Study Suggests That AAA Patients Should Be Considered for Statin Therapy


August 7, 2018—The Society for Vascular Surgery (SVS) announced that new evidence has been published suggesting that statin therapy is associated with a significant survival benefit in patients undergoing abdominal aortic aneurysm (AAA) repair. The findings were published by Thomas F.X. O'Donnell, MD, et al in Journal of Vascular Surgery (2018;68:392–399). Marc Schermerhorn, MD, led the investigators, who are from the Beth Israel Deaconess Medical Center in Boston, Massachusetts.

As background, although it is recommended that patients with carotid and peripheral vascular disease be considered for statin therapy because of atherosclerotic burden, this recommendation has not been made for those with AAA, despite the well-established association with this disease and coronary atherosclerosis.

According to SVS, both perioperative and long-term survival of patients undergoing AAA repair in relation to stain therapy were evaluated using data from the Vascular Quality Initiative. Outcomes were analyzed in 37,950 patients after either endovascular (29,257) or open (8,693) repair who were treated with statin therapy 69% (endovascular) and 66% (open).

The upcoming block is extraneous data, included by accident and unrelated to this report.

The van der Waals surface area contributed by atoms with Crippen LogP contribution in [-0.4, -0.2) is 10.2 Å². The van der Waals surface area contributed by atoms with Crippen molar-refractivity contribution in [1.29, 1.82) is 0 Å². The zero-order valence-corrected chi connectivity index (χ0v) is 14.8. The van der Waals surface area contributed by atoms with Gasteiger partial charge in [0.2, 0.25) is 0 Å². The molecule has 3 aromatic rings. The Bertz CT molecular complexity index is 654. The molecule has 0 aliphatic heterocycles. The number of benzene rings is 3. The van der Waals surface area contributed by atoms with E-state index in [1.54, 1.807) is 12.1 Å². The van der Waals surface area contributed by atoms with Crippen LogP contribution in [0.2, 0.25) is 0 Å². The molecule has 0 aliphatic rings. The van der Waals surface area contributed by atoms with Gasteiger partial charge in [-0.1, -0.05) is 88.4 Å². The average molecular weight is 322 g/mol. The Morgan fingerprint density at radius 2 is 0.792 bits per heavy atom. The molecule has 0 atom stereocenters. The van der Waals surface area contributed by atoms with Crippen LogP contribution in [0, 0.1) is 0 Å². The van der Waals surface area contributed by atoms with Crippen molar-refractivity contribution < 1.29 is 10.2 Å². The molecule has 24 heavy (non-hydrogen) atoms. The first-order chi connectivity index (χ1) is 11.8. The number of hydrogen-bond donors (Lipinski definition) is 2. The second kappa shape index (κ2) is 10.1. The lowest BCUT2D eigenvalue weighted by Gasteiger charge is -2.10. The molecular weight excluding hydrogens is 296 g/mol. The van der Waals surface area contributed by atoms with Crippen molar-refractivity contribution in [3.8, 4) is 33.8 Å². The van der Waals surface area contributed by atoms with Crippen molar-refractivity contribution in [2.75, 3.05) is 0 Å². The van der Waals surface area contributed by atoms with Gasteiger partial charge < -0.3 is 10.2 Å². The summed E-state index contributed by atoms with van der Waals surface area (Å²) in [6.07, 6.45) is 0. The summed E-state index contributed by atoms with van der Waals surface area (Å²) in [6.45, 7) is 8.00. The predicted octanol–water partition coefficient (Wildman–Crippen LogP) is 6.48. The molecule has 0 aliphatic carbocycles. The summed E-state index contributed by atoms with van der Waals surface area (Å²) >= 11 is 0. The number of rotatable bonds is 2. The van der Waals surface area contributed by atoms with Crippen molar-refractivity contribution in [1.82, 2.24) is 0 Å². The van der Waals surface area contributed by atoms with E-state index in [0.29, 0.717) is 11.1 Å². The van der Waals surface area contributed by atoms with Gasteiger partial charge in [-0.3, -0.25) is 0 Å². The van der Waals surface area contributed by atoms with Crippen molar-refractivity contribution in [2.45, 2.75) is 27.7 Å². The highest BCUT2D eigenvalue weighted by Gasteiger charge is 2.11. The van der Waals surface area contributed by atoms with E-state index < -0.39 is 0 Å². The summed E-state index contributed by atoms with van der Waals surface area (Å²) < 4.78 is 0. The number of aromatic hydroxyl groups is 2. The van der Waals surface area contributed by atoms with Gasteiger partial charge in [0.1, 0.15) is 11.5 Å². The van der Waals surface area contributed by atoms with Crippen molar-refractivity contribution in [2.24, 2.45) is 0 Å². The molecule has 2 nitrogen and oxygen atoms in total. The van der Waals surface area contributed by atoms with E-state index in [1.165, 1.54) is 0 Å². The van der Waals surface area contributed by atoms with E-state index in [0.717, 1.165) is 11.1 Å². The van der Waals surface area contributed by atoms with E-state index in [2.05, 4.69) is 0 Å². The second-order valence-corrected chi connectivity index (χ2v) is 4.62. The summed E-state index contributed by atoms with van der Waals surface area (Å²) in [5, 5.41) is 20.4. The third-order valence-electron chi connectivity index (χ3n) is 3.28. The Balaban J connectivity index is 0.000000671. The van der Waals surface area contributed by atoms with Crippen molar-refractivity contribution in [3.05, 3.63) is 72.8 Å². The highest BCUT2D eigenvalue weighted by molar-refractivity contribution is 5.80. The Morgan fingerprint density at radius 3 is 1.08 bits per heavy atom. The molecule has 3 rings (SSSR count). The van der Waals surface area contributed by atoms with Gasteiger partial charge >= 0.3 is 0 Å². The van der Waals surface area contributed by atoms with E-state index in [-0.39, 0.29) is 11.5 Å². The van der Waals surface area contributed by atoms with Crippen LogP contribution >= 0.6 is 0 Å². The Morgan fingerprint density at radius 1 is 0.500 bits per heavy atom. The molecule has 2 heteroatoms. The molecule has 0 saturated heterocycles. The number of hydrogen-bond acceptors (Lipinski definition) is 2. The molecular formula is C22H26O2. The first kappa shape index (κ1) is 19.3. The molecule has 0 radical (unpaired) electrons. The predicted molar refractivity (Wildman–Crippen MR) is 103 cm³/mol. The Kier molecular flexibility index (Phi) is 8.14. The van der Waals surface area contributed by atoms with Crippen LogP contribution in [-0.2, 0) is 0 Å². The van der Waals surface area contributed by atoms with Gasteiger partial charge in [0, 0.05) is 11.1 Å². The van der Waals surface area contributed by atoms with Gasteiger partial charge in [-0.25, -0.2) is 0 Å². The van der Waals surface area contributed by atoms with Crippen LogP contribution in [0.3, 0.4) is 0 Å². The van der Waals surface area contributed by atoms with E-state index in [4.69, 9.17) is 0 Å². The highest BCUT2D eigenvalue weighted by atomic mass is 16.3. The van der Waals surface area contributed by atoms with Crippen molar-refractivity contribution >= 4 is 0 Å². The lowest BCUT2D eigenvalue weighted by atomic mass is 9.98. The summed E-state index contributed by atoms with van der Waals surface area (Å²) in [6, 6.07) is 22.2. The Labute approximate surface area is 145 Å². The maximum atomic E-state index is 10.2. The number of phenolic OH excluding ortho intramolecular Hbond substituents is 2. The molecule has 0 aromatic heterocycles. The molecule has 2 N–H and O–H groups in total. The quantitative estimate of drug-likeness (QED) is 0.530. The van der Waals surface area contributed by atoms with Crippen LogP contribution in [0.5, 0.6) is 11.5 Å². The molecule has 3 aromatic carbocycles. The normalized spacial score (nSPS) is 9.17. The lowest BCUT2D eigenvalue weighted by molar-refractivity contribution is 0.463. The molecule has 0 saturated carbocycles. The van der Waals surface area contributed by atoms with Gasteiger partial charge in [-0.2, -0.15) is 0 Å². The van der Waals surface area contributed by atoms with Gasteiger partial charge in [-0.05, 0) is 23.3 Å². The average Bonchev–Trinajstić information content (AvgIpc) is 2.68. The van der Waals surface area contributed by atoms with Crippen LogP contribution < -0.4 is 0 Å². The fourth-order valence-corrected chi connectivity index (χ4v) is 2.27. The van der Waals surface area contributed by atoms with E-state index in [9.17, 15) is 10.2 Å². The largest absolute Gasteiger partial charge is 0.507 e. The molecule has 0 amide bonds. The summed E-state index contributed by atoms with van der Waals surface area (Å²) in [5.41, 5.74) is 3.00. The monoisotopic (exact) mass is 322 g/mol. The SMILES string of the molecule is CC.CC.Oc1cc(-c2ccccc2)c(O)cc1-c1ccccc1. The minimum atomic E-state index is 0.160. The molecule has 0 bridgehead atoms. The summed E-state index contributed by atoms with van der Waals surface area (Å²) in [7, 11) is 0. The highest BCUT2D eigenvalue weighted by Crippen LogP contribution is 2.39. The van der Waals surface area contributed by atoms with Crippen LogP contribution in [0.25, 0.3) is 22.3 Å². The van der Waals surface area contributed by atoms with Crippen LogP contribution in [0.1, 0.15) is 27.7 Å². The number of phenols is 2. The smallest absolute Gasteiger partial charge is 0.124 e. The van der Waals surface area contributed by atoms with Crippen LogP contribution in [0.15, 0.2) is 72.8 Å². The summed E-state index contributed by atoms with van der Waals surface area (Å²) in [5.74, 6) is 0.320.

As reported by SVS, the study found that statin therapy had no association with 30-day death or in-hospital stroke or myocardial infarction. Additionally, statin therapy resulted in improved survival at 1 year (94% vs 90%) and 5 years (85% vs 81%). Of those not taking statins, therapy was initiated before discharge 24% of the time. Statin therapy in this cohort of patients again realized a survival benefit at both one (94% vs 91%) and five (89% vs 81%) years.

The investigators stated, “Our results suggest that [the 2013 American College of Cardiology/American Heart Association lipid management guidelines] need to be reexamined. The association we found with long-term but not short-term outcomes implies that statins are not modifying the perioperative milieu; rather, the need for AAA repair is a marker of elevated risk. Consequently, we hypothesize that statin therapy in those patients does not affect their immediate postoperative course but provides secondary risk reduction similar to that seen in other atherosclerotic populations, such as patients with stroke, myocardial infarction, and peripheral artery disease.”

The investigators concluded in Journal of Vascular Surgery, "Preoperative statin therapy is associated with higher long-term survival but not perioperative mortality and morbidity in patients undergoing AAA repair, and initiating statin therapy in previously statin-naive patients is associated with markedly higher survival." They added, "All patients with AAAs without contraindications should receive statin therapy. In patients not taking a statin at the time of AAA repair, clinicians should consider initiating one before discharge."


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